Exploring blockchain research opportunities
It is recognised by most that University research departments are key components to all industry research, across a wide spectrum of subjects. So how are Universities contributing to the blockchain ecosystem for countries around the world? Many blockchain courses are housed within the business or engineering schools of institutes but the applications of Blockchain technology have a much further reach. With recent applications in finance realms and the arts, it could be that blockchain bridges various departments and does not necessarily fit into the traditional strict segmentation between areas of interest for students and faculty.
Journalist and advocate for women in blockchain Jillian Godsil believes education is key to driving mass adoption. “In particular we need to concentrate on reaching young (and not so young women) and the best way to do that is to push the education agenda. We need to encourage young women to learn about blockchain as part of the school curriculum, and open it out as a lifestyle subject not just a boys club.”
“We know that when we educate women in new powerful technologies the benefits far outweigh their own personal development – it spreads to their families and into the community”, she continues.
Research as a key component of the future. MIT leads the pack in terms of exploring research opportunities and adopting blockchain education. Although China has banned cryptocurrencies this has not stopped them from advancing the use cases for blockchain technology and Peking University is ranked as one of the leading institutes for the study of blockchains.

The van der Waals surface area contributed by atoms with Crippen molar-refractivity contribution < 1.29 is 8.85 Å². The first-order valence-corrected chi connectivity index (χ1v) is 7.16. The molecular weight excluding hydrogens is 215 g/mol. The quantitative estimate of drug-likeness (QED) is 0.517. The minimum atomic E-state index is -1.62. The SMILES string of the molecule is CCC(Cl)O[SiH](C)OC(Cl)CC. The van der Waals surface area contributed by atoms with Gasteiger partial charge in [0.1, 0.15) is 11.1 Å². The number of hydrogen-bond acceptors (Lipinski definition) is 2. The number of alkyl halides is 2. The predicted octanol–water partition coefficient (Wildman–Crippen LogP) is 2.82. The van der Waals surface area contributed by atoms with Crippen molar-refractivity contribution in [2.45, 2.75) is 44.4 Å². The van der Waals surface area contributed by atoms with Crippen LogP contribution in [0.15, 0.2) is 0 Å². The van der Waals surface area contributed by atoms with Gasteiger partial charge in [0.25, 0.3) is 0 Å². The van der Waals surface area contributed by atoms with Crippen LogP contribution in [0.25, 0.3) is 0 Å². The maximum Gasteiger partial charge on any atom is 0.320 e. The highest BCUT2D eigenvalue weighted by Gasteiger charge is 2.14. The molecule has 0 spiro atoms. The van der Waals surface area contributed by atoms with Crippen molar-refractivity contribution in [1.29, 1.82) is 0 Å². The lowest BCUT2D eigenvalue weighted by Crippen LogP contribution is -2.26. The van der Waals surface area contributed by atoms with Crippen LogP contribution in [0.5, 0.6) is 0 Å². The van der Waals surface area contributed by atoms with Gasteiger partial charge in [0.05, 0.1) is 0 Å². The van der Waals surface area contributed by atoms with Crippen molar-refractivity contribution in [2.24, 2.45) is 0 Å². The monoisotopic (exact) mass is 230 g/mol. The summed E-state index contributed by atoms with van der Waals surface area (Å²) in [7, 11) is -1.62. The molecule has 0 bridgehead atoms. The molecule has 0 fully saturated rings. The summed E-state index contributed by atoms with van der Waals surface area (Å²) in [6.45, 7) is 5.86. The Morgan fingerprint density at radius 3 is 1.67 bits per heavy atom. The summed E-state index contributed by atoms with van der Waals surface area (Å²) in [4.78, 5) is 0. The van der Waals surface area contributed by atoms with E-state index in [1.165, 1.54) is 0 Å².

Bottom up curriculum development
Students today are engaged activists, many of whom are extremely knowledgeable when it comes to the future of technology, innovation and education. This is one of the central reasons why student clubs are leading the march towards blockchain adoption within Universities.
“We had over 22 clubs participate in our recent Blockchain Academy crypto simulator competition and expressions of interest from student clubs in every corner of the world. The students are eager to learn, share and build their ideas in this space,” notes Williams.
There is also a movement towards crypto related career moves from high level executives. LinkedIn reports a rise of over 600% in the number of blockchain related career opportunities this year. Working adults recognise the economic opportunities displayed across a wide range of blockchain applications. OpenSea, DappRadar and Invictus Capital are just some of the many companies offering unique positions for those seeking to change direction of career. The future role of blockchain education within Universities has a crucial role in meeting this demand.
Where does Blockchain currently live within University programmes? In most cases blockchain subjects are part of the Business and engineering schools, clubs and societies and research labs.
Unsurprisingly, a lot of the subjects related to blockchain applications derive from the student clubs and societies. This bottom up approach to education around the various use cases of the technology often leads to further investment and interest from the core faculties of the Universities but some have failed to take advantage of the opportunity for advanced learning.